A proposed air quality permit that’s been two years in the making is dividing Mon Valley residents over whether the Edgar Thomson Works is primarily a source of good jobs or bad air.
The U.S. Steel facility in Braddock is the largest remaining blast furnace site in the region, producing around 2.9 million net tons of raw steel each year. Accompanying this output are hundreds of well-paying jobs, but also hundreds of tons of annual emissions like carbon monoxide, sulfur dioxide, and nitrogen oxide.
These competing stakes were the focus of an Allegheny County Health Department hearing on June 29 to gather public input before approving the new permits. About 80 attended, and 39 were listed to speak.
A small crowd of protesters assembled before the event and marched through the streets of Braddock brandishing signs with messaging including, “We wish you weren’t here E.T.” and “Get out or clean up.”
One of the protesters, Caroline Mendis, lives in neighboring Swissvale but has deep family ties to Braddock, where her grandfather was a Lutheran pastor.
Mendis says since developing amyloidosis of the lung several years ago, she’s become more attuned to air quality and its impact on breathing.
“It just made me very conscious of breathing like it never did before,” she told Pittsburgh City Paper.
While Mendis remembers her parents changing clothes during the day because they would become stained with the thick soot that once hovered over the Steel Valley, she believes the visibly cleaner air surrounding the region doesn’t necessarily mean all the risks have been similarly diminished.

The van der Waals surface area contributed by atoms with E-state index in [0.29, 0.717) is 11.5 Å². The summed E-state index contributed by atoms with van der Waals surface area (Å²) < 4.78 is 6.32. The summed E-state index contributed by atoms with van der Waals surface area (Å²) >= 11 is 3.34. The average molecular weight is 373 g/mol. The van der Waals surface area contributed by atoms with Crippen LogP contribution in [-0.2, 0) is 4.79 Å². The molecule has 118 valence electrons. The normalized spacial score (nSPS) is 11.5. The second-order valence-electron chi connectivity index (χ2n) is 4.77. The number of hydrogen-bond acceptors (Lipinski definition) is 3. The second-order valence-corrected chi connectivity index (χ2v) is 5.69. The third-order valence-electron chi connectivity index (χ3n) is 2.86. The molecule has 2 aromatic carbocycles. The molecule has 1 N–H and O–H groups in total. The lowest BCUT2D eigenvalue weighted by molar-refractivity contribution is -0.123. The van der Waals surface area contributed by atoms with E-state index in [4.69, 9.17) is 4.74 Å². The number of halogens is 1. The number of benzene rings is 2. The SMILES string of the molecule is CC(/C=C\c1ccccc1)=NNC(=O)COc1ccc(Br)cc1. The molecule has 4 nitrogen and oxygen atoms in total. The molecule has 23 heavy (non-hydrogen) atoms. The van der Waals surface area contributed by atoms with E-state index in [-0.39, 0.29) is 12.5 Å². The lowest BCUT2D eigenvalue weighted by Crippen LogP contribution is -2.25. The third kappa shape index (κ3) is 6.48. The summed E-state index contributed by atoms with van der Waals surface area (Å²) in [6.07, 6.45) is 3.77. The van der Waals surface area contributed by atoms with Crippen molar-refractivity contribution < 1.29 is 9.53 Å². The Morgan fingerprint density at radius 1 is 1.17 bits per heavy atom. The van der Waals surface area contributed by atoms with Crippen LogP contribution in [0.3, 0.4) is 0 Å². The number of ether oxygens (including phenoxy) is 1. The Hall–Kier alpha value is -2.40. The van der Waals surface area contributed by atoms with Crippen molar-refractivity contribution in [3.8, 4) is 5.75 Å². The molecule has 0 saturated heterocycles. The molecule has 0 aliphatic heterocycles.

Testifying later during the ACHD hearing, pediatrician Deborah Gentile said smaller invisible particles known as PM 2.5 particulates are in fact among the most deadly of manufacturing pollutants.
“It's established as fact that air pollution causes health effects,” Gentile said. “Short-term and long-term exposure to PM 2.5 particulate matter causes death.”
Many critics of the plant say these environmental and health costs don’t need to be the accepted price for ensuring good jobs, and they blame the corporation for failing to invest in its aging facilities.
“It's time to discard the narrative that it's necessary to poison residents so that steel workers can keep their jobs,” Braddock resident Edith Abeyta said during the ACHD hearing.
David Berthenthal of Greenfield argued similarly that U.S. Steel is exercising a choice not to invest more in the plant to reduce harmful emissions.
“U.S. Steel has the revenue to upgrade their plans, they just don't want to," Berthenthal said. "Their plan is to wring every dollar out of their decrepit plant at the cost of our health, including the skilled workers at the plants.”
The proposed permit calls for investments in pollution monitoring equipment and for a third-party study that may prompt further upgrades. Last year, U.S. Steel suddenly announced it was stepping back from a $1 billion plan to improve its emissions controls at the neighboring Clairton Coke Works, and instead scaled back its operations.
Mel Packer, a Pittsburgh resident and former steel worker, said this fits into a steady wave of disinvestment he’s witnessed since he first moved to the area, and which he said shows the company’s loyalties lay elsewhere.